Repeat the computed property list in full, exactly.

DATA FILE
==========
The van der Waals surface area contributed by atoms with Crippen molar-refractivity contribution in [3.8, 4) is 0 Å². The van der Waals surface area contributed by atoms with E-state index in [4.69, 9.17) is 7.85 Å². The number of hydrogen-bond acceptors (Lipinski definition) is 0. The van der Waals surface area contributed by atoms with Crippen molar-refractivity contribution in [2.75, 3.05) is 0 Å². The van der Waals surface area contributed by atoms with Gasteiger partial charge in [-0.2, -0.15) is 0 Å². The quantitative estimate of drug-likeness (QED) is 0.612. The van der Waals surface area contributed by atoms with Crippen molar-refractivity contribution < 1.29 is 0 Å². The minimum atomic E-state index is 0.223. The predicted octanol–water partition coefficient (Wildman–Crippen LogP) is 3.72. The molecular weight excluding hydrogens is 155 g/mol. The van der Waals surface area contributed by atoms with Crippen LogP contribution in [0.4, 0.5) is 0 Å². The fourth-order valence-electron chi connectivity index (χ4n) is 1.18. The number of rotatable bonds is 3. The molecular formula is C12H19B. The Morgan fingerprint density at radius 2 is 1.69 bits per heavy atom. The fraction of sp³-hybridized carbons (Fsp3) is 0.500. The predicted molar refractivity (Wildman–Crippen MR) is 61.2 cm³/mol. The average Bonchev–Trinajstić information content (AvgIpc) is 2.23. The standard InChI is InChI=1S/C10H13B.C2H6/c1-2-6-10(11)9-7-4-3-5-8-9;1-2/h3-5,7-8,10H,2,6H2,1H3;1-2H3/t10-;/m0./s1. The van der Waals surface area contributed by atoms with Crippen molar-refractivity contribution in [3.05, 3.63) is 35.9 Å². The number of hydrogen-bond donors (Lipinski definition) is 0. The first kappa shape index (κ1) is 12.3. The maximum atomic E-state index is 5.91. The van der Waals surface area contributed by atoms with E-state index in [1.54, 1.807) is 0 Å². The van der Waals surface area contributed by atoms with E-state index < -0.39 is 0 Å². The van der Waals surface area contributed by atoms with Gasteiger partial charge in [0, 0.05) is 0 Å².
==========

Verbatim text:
The van der Waals surface area contributed by atoms with Crippen molar-refractivity contribution in [3.8, 4) is 0 Å². The van der Waals surface area contributed by atoms with E-state index in [4.69, 9.17) is 7.85 Å². The number of hydrogen-bond acceptors (Lipinski definition) is 0. The van der Waals surface area contributed by atoms with Crippen molar-refractivity contribution in [2.75, 3.05) is 0 Å². The van der Waals surface area contributed by atoms with Gasteiger partial charge in [-0.2, -0.15) is 0 Å². The quantitative estimate of drug-likeness (QED) is 0.612. The van der Waals surface area contributed by atoms with Crippen molar-refractivity contribution < 1.29 is 0 Å². The minimum atomic E-state index is 0.223. The predicted octanol–water partition coefficient (Wildman–Crippen LogP) is 3.72. The molecular weight excluding hydrogens is 155 g/mol. The van der Waals surface area contributed by atoms with Crippen LogP contribution in [0.4, 0.5) is 0 Å². The fourth-order valence-electron chi connectivity index (χ4n) is 1.18. The number of rotatable bonds is 3. The molecular formula is C12H19B. The Morgan fingerprint density at radius 2 is 1.69 bits per heavy atom. The fraction of sp³-hybridized carbons (Fsp3) is 0.500. The predicted molar refractivity (Wildman–Crippen MR) is 61.2 cm³/mol. The average Bonchev–Trinajstić information content (AvgIpc) is 2.23. The standard InChI is InChI=1S/C10H13B.C2H6/c1-2-6-10(11)9-7-4-3-5-8-9;1-2/h3-5,7-8,10H,2,6H2,1H3;1-2H3/t10-;/m0./s1. The van der Waals surface area contributed by atoms with Crippen molar-refractivity contribution in [3.05, 3.63) is 35.9 Å². The number of hydrogen-bond donors (Lipinski definition) is 0. The first kappa shape index (κ1) is 12.3. The maximum atomic E-state index is 5.91. The van der Waals surface area contributed by atoms with E-state index in [1.54, 1.807) is 0 Å². The van der Waals surface area contributed by atoms with E-state index < -0.39 is 0 Å². The van der Waals surface area contributed by atoms with Gasteiger partial charge in [0, 0.05) is 0 Å².